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The Ambassador

The Newsletter of 
St. Matthias' 
Episcopal Church 

Minocqua, Wisconsin

Whoever you are, wherever you find yourself on the journey
of faith, we welcome you.

Mark Your


August 14 - 11:00 AM 

Commission on

Congregational Vitality


August 18 - 6:00 PM

3rd Thursday Evensong

& Potluck


August 30 - 4:00 PM 

Parish Book Discussion




Please remember to check the server list on the bulletin board at church (or click here to see the latest monthly schedule online).


Also, if you are going to switch dates with someone, please inform both Bill Kane and Michael Tautges at the Church Office.  Thank you!


Ambassador Archives


Want to read a recent issue of the Ambassador?  Just click on the links below.  (older archives can be found on our website)
May Ambassador
June Ambassador
July Ambassador
From the Rector

Jesus came to be with us, in our human condition. He offered us first and foremost the unconditional status of belonging on nothing more than the merit of being who we are... period. Each person he encountered, no matter their past, or present, was given the gift of empathy... shown through word and deed that he saw them, truly and without reservation, and that he loved them in the same way - with no reservation. He even made it a condition to follow him that his disciples seek to love one another as they were loved and that they avoided the very human impulse to secure their own futures by stepping on, over or around each other.
Knowing these things is not the same as being able to live into them. Like many things we have a general understanding of, walking in this deep kind of love takes time and daily, intentional, self-reminders to become an integral part of who we are as disciples. Especially the vulnerability in community part - that's the piece that allows us to truly connect because we are not holding on to a wall of self-protection. That's the piece that terrifies most people but at the very same time is so hopeful, so compelling, that we want most of all, to learn to live. Why? Why strive to "change" so that we approach one another with openness and trust, like as Jesus indicates, "little children" (Matthew 18:3). Why? So that we can truly inherit our gift of life - fullness of life beyond anything we might have experienced before. We do need a safe place to practice this vulnerability, with safe people so that we can begin to have the courage and confidence to practice wholeness in the world. That is the blessing of being part of the beloved community. We can practice vulnerable wholeness and grow together.
A little over a year ago, I was fortunate enough to attend the annual meeting of FORMA (a national organization for Christian Education directors started in the Episcopal Church) at the Episcopal Cathedral in Houston, TX. Our keynote speaker was one of their members, Dr. Brené Brown. If you aren't sure who she is, or haven't heard of her you will want to find a recording of one of the interviews with her on PBS, NPR or . I first became aware of her awesome work about five years after 9/11. She is a social scientist whose research into the effects of shame and anxiety versus resilience, courage, and belonging, have been foundational in helping researchers understand the causes behind some of our most troubling social ills, such as addiction, depression, and violence. In her research she discovered an interesting thing about the condition of shame. Shame is a fear response to emotional trauma, based in the feeling that we are unlovable because of who we are. Churches, especially, need to be aware its dangers and work to create environments that promote safe spaces to learn each person's worth.
She talked about the importance of allowing our own vulnerability to show in order to allow others to feel safe and valued for who they are, rather than who they think they need to be. This doesn't mean we don't ask people to work on their faith, it means that we let them know that who we are, and who they are, is more important than what we/they know, or how they look, or... Honoring a person by being honorable in our interactions with them inspires children and those who have come to believe they have little self-worth, to seek what it is we have... as the hymn says, "they will know we are Christians by our love".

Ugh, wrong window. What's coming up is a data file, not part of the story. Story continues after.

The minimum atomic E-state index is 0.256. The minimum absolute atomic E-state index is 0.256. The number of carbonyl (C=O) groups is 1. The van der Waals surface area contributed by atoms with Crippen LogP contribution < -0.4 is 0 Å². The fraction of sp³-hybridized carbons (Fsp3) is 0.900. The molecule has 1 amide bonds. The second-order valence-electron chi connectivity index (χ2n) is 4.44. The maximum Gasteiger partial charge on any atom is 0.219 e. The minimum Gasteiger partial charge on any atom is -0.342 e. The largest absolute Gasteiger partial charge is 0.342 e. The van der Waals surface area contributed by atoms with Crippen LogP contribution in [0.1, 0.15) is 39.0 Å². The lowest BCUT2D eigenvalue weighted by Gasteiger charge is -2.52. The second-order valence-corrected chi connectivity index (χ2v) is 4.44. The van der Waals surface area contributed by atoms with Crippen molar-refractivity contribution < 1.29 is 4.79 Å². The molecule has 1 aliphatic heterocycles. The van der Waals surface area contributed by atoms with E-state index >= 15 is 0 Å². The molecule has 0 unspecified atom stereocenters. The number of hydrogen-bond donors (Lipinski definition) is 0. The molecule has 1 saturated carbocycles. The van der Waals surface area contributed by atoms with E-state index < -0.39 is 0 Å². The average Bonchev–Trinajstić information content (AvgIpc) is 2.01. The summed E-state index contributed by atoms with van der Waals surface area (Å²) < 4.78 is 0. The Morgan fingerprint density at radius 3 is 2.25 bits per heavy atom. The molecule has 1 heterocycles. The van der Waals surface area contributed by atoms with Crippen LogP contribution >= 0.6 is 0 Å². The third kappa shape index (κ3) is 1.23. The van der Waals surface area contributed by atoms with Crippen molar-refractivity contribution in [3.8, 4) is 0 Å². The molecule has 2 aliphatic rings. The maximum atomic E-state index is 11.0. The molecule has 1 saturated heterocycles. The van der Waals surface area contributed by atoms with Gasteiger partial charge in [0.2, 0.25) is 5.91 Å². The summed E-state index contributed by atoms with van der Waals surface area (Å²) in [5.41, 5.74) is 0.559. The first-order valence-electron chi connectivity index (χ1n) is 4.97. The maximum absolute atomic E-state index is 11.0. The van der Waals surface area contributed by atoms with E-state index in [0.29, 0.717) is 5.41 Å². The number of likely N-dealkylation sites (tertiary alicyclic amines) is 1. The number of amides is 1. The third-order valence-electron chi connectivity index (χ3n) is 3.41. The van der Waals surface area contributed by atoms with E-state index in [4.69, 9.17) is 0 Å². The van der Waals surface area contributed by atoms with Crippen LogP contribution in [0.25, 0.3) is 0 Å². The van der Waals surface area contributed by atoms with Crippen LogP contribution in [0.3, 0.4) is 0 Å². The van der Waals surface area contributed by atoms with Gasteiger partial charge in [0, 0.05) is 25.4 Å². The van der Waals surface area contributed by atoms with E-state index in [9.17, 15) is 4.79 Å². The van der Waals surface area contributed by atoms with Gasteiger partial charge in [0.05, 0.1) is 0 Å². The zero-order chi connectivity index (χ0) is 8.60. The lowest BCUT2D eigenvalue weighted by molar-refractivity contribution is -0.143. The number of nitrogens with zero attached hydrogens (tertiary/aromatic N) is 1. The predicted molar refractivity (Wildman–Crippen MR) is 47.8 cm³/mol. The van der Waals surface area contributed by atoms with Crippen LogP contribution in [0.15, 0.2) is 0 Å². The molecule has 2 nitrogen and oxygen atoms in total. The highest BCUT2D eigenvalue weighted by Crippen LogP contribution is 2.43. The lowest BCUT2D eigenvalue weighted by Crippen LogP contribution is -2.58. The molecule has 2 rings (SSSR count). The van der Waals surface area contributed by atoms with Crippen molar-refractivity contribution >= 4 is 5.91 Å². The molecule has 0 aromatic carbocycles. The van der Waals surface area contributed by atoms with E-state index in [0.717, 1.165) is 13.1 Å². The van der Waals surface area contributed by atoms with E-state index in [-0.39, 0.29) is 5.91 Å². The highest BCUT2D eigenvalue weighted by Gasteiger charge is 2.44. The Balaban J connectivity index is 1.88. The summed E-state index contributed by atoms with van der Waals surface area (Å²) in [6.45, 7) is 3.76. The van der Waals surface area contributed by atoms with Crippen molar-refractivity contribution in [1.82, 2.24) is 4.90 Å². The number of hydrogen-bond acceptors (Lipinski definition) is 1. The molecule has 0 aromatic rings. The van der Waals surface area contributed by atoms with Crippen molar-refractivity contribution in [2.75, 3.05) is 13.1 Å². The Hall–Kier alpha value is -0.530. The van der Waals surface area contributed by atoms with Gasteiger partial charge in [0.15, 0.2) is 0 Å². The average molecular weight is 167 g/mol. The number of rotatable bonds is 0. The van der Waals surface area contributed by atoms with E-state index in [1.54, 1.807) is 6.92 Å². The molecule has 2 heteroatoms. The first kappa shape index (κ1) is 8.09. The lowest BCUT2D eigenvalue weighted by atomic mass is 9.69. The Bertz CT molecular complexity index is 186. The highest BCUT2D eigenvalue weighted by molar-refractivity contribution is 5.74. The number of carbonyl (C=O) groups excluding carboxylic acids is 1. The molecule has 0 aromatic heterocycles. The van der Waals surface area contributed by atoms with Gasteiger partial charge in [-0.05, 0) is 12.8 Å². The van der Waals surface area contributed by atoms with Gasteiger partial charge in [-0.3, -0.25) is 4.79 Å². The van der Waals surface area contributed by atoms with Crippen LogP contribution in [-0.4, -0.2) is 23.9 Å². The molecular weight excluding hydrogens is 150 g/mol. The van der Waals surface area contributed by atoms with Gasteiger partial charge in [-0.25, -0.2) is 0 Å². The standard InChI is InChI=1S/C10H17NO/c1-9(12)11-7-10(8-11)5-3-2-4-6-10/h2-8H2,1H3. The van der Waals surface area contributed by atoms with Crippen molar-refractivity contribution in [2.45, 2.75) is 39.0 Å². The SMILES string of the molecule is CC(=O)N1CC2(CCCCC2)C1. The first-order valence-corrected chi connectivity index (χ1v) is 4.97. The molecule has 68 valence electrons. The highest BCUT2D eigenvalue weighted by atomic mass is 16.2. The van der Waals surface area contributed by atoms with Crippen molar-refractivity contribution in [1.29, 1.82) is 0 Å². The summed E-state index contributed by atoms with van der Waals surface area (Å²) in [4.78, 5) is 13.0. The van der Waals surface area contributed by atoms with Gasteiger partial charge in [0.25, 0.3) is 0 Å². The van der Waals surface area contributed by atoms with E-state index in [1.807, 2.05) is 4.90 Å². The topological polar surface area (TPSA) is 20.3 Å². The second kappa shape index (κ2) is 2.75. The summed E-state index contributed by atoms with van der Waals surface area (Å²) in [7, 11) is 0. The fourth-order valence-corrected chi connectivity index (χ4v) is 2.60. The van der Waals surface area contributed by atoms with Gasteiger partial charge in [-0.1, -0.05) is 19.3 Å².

Erin +
Around the Parish

Parish Updates

Office Help Needed!

Do you have two hours?  Michael has lots of vacation time coming, and it would be wonderful if he could take off some days while the weather is still beautiful!  We are looking for volunteers to answer the phones for two hours between 10:00 and 3:00.  If you feel you could help out, please sign up on sheet on bulletin board.  Thanks much!

Events!  Events!  Events!

Do you have an idea for a fun event for St. Matthias'? Or ... do you sometimes wonder if meatballs are the only thing Chris knows how to make and that just maybe we could come up with something different? Or ... do you have an idea on how we could change up a current event? Or ... have you ever thought 'I know how to put placemats and silverware on tables - I could help with that!' If any of this sounds familiar, please join our new-to-be-formed Events Team! If you only want to be involved with one or two events, or you are gone part of the year, or if you are more of an 'idea' person that a 'hands-on' person, that is perfectly fine - if you are interested in helping in any way, please talk with Chris. Our new Events Team needs you!

Commission on Congregational Vitality

After the service on Sunday, August 14th, members of our diocesan Commission on Congregational Vitality will meet with our congregation. They are meeting with every congregation in the diocese, and we have chosen this date in hopes that many of our summer residents will join in the discussion. This will be a wonderful opportunity for us to assess our strengths and weaknesses, to learn more about the ministries and activities of other churches, and to share what we do, in hopes of assisting other parishes. We will begin right after the service and will finish by 2:30. Your input is important so please make plans now to attend!
Foyer Groups:  Beyond Coffee Hour

New to St. Matthias' and want to meet more people in the St. Matthias' Family? Been around St. Matthias' for a while and are interested in meeting new members or different folks from your usual choir/Thrift Shop/Caritas/etc. cohort? Know a lot of the St. Matthias' family casually, but want to know us better? Then, Foyer Groups are for you!